--- In

primenumbers@yahoogroups.com,

"bhelmes_1" <bhelmes@...> wrote:

> > If p is an odd prime, then the group (Z/Zp)*

> > of integers from 1 to p-1 is cyclic under

> > multiplication modulo p.

>

> ThatÂ´s right, but does not consider the

> ring with an adjoined square root.

I invited you to consider that simpler case

in order to impress on you the importance

of p being a prime.

> If p is an odd prime, then the group of natural numbers with an

> adjoined square root is cyclic with the order of p+1 under

> multiplication modulo p.

In this case you also begin with the crucial caveat:

"if p is an odd prime".

That means that you have no hope of proving the primality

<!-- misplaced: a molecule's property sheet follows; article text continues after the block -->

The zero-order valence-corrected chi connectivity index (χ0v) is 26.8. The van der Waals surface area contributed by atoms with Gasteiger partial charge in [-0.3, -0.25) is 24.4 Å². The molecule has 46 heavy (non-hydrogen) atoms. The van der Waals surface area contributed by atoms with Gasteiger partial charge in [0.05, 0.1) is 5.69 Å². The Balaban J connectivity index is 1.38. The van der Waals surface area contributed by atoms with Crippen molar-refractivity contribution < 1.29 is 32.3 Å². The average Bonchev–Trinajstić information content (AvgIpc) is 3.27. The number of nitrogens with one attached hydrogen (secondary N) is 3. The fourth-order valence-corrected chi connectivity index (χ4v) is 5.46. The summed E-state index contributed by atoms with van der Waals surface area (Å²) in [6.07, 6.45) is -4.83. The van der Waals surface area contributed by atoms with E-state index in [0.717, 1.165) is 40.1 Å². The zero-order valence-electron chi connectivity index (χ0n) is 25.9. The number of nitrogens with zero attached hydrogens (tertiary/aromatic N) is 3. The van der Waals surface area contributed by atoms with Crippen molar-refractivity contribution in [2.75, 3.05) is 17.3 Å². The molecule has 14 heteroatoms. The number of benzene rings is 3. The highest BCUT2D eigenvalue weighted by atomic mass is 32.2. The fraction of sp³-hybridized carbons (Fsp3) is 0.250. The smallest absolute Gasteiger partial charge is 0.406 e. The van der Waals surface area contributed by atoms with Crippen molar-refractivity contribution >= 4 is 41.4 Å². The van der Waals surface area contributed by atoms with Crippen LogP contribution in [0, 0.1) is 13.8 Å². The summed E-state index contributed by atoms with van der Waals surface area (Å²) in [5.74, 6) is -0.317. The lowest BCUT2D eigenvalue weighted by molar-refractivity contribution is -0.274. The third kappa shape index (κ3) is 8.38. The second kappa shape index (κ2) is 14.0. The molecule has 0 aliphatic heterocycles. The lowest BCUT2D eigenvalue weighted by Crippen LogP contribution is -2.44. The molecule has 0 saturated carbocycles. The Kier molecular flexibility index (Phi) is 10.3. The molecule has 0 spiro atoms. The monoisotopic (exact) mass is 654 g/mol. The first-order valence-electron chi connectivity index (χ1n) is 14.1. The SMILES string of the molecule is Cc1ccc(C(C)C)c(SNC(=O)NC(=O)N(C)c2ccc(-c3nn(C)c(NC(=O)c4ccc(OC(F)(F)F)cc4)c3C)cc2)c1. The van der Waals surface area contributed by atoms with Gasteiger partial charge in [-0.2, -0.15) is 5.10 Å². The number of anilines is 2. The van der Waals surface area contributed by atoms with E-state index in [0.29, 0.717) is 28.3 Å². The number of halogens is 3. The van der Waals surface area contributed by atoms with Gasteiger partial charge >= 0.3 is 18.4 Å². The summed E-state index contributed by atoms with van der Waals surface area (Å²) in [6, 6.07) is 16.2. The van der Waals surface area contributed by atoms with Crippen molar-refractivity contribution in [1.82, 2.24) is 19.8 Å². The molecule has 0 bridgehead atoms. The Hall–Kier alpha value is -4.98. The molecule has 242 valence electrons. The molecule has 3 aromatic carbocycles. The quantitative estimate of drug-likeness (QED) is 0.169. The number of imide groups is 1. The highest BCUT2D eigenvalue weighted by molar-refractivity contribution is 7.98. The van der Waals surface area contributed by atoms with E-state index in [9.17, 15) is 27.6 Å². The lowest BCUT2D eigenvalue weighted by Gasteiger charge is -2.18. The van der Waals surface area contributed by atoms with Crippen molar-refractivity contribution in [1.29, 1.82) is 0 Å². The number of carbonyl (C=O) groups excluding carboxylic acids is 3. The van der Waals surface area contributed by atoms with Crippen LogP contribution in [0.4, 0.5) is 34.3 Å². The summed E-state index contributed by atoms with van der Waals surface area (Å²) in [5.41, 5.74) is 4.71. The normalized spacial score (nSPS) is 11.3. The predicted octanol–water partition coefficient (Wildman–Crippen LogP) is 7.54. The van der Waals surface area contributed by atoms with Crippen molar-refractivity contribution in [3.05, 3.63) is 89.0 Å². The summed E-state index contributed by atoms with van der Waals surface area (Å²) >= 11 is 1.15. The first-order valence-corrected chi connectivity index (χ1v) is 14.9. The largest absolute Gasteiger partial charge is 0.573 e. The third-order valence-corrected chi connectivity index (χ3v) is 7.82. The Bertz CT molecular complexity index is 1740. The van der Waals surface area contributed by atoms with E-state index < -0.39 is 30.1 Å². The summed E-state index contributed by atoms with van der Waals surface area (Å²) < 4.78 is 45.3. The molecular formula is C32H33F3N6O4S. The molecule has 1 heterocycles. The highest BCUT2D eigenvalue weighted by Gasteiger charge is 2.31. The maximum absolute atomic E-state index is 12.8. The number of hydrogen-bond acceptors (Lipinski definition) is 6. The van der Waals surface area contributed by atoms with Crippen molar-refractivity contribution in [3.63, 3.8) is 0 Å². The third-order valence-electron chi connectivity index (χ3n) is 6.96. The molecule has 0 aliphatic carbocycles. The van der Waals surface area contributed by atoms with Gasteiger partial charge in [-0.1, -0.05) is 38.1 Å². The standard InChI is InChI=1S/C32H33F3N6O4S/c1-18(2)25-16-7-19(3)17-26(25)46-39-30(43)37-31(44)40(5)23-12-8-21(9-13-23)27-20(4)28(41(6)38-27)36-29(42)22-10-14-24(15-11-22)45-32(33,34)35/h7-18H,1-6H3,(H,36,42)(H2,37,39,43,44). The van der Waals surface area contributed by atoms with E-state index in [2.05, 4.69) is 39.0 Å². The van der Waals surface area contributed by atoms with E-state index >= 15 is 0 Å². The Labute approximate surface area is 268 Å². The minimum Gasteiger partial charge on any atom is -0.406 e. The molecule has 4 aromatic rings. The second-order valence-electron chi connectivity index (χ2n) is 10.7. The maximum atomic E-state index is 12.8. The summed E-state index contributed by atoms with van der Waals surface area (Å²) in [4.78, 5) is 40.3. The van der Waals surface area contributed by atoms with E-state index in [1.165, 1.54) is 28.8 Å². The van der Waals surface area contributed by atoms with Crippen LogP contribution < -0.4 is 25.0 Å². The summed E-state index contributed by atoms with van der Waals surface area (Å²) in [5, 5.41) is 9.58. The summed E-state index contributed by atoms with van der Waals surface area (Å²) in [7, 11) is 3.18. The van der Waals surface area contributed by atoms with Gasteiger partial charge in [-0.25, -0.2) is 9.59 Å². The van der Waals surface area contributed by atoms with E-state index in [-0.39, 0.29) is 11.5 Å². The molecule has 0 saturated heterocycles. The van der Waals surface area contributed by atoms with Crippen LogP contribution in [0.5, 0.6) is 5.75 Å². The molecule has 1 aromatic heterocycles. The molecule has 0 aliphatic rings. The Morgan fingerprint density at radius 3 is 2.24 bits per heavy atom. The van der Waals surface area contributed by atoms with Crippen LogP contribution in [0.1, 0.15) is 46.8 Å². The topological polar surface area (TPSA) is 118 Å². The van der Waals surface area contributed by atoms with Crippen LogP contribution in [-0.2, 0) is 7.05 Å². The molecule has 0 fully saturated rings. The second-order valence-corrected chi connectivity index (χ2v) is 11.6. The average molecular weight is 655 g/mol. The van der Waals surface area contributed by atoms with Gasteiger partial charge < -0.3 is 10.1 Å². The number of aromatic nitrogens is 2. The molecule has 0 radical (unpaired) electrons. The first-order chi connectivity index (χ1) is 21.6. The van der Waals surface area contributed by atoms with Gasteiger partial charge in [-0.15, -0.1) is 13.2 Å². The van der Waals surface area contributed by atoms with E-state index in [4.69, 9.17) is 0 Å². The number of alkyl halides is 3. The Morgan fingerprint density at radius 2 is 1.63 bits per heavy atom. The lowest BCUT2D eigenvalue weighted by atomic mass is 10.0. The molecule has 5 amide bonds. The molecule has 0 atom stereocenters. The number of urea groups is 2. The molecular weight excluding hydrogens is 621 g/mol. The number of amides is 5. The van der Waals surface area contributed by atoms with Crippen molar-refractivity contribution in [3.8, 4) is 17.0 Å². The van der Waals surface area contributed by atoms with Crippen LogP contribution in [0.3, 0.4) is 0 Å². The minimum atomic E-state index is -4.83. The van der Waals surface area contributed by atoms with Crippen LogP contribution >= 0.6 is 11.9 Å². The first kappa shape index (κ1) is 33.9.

of a probable prime, say n, that passes your test.

Any "cyclicity" that you use must be modulo a *prime* divisor

of n. All the classical proofs begin with the wording:

"Let p be a prime divisor of n" and then attempt to show that

(for example) p > sqrt(n), as in Morrison's theorem.

But in your "proof" of primality you considered the case

n = f*g where you claim that you do not need f and g

to be prime. That's simply crazy, to my mind.

David